We caught a limit of 12 to 13 inch perch in several hours using 3 inch double rigged grub tails with a bottom sinker until snow moved into the area and forced us to leave.


Coastal Stock

One of my favorite trips of the year is several miles off the coast of Delaware starting in November. This time of year the stripers are on the move South along the coast as the water temperatures up North fall into the upper 40′s – low 50′s. Stripers and blues stop to feed off shoals and structure along the way leaving anglers a chance for some great action.

On Sunday morning we had a 15kt NE wind that was giving Andy’s 20′ Seacraft a run for it’s money while underway to the fishing grounds. We managed to pound through 3-5 footers and arrive at a well known shoal with working birds. Under these birds were low to mid thirties inch rockfish and big slammer blues with some dogfish mixed in. The birds would come and go leaving us with only our electronics to try and stay on the fish.

Tip:  Don’t leave big fish to chase another school of working birds! We would setup on the up-current side of the working birds and drift through the school of fish until we drifted off the bite. The birds  in our area would stop working but off in the distance were more  birds going crazy. But instead of punching the throttle towards those birds we decided to idle around in a big circle to make the same drift again and it paid off. The bigger fish were not pushing bait to the surface but instead using the edge of the shoal as an ambush point to feed. Our same drift produced more good fish. We went chasing birds AFTER that bite petered out.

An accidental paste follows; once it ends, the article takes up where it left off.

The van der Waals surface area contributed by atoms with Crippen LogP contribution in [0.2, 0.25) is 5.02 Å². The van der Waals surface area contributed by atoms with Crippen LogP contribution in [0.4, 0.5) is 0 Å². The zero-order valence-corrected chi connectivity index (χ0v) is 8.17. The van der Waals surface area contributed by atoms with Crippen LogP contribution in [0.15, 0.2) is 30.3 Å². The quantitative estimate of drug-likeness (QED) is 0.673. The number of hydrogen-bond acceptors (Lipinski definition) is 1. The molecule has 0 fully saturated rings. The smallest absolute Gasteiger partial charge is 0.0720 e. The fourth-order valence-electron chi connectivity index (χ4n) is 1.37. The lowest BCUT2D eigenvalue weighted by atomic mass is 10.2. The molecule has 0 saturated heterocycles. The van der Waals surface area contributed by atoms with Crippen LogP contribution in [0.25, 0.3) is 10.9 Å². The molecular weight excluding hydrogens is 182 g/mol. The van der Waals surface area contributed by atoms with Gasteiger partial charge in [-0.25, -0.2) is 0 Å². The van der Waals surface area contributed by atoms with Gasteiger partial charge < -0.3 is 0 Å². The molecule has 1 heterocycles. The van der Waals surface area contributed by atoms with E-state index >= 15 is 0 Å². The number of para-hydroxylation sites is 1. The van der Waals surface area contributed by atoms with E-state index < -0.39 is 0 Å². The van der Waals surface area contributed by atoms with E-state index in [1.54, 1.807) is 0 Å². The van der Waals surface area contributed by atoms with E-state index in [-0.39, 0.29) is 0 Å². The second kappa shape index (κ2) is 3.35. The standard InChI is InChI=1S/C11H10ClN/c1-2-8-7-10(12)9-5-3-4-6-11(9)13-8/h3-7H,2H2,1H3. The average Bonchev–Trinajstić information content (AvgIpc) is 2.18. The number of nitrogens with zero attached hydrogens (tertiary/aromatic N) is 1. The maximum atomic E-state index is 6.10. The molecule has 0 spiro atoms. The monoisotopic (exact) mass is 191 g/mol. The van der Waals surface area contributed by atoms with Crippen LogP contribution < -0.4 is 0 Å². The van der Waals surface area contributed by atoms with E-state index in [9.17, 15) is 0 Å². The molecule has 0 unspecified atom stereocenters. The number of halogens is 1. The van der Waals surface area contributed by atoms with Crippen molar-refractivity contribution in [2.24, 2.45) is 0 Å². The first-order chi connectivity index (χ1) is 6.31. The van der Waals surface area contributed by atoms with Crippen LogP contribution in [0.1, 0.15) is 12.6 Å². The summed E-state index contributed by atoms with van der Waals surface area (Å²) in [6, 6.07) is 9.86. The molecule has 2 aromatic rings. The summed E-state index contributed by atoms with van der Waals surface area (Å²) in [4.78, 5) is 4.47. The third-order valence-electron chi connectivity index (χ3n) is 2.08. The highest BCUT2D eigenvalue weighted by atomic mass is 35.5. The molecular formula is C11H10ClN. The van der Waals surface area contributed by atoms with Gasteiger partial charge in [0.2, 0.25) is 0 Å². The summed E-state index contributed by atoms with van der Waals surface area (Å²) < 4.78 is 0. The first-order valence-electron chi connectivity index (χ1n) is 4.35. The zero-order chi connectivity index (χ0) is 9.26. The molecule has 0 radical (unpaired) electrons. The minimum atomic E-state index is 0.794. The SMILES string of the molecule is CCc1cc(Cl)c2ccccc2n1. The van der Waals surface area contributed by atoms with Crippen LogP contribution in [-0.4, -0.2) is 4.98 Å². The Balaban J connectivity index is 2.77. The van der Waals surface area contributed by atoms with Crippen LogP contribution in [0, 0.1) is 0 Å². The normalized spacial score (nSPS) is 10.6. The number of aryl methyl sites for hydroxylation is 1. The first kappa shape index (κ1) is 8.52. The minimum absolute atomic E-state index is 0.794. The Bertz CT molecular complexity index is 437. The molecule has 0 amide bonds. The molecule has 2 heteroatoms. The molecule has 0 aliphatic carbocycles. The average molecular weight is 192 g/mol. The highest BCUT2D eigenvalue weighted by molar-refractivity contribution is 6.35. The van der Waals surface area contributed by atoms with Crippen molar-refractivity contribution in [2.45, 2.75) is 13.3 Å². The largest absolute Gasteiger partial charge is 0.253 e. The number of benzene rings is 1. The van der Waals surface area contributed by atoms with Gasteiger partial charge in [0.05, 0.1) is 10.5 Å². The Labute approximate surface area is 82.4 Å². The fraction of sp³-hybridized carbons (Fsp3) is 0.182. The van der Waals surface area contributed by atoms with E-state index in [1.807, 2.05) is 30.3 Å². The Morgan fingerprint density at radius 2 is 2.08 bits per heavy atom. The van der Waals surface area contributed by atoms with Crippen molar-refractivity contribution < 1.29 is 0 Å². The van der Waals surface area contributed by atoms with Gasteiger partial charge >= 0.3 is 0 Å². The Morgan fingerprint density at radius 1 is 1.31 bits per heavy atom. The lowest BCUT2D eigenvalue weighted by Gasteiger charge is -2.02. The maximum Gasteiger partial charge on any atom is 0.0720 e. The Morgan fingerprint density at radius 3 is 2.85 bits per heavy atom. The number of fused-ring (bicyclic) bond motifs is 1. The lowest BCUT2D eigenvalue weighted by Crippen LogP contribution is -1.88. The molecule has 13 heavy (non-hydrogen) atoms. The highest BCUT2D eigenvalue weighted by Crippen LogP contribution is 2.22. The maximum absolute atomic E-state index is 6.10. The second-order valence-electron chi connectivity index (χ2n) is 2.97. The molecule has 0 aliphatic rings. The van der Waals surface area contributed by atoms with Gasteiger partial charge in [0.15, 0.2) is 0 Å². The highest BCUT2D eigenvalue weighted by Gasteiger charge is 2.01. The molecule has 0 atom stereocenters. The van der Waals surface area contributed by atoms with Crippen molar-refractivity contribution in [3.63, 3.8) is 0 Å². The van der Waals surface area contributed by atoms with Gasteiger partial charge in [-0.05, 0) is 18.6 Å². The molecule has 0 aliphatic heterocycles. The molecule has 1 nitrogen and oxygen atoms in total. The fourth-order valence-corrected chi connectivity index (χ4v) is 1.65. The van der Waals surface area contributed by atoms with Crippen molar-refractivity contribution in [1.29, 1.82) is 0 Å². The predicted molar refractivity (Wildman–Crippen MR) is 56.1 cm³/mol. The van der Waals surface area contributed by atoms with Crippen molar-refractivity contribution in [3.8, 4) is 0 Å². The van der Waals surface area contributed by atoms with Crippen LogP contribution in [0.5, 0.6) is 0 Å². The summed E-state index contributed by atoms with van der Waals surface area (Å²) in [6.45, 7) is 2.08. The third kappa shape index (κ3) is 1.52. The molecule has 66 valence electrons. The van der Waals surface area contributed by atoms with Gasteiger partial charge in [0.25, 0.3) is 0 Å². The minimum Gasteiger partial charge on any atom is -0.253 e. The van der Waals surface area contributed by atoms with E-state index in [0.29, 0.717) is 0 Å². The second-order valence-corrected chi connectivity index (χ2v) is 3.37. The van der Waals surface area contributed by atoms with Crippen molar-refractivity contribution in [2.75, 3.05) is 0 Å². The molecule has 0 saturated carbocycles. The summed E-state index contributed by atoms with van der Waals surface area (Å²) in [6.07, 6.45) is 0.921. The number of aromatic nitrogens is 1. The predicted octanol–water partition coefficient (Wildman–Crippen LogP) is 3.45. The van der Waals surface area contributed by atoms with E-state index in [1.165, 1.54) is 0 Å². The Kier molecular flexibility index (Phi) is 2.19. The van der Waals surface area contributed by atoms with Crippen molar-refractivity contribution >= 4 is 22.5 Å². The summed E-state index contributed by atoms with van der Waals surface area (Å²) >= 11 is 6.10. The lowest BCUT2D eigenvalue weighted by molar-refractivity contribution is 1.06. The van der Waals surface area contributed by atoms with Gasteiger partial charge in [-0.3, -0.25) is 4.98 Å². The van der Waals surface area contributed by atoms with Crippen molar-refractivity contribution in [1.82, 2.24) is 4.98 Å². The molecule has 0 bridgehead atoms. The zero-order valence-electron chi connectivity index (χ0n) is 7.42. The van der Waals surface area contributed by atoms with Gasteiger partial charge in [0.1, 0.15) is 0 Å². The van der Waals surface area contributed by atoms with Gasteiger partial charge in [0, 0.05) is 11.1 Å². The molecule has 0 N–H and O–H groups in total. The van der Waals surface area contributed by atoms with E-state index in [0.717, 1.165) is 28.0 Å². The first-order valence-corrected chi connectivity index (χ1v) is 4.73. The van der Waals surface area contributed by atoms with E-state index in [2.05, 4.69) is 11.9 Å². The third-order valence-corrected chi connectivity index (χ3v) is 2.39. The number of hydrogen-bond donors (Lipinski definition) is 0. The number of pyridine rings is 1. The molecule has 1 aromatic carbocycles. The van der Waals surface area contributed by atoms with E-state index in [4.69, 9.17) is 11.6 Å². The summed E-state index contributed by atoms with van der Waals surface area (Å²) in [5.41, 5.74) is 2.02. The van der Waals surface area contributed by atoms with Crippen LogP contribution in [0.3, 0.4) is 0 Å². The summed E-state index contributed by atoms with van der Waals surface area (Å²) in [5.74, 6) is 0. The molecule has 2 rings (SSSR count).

The fish were actively feeding on sand eels and what seemed to be medium sized baitfish. We used spoons for the blues and 7 inch bass assassins in pearl and white. The fish on the shoals are fast so it pays to go with a heavier jig or metal spoon in order to get down to them quickly. It was a good trip with blues to almost 15lbs, stripers to 35” and two keeper flounder. We also saw a whale spout in the distance.


Change of Pace and Place

It has been nearly a week and a half since i’ve been out on the bay for stripers and i’m ready to get back in the game tomorrow. However, this afternoon  I was able to get after some fish in the Susqehanna river with my good fishing buddy, Matt. We launched at the Lapidum ramp and fished an area around the flats this afternoon for largemouth bass with good success. We caught bass, white perch, yellow perch, catfish, carp and shad today. We probably could have caught a striper or two had we bothered to stop for a cast on working birds but  we were more concentrated on catching bass. We fished blade baits, crankbaits and jigs  at the mouths of creeks where bass were actively ambushing baitfish.  Enjoy the pics.


The Bite Continues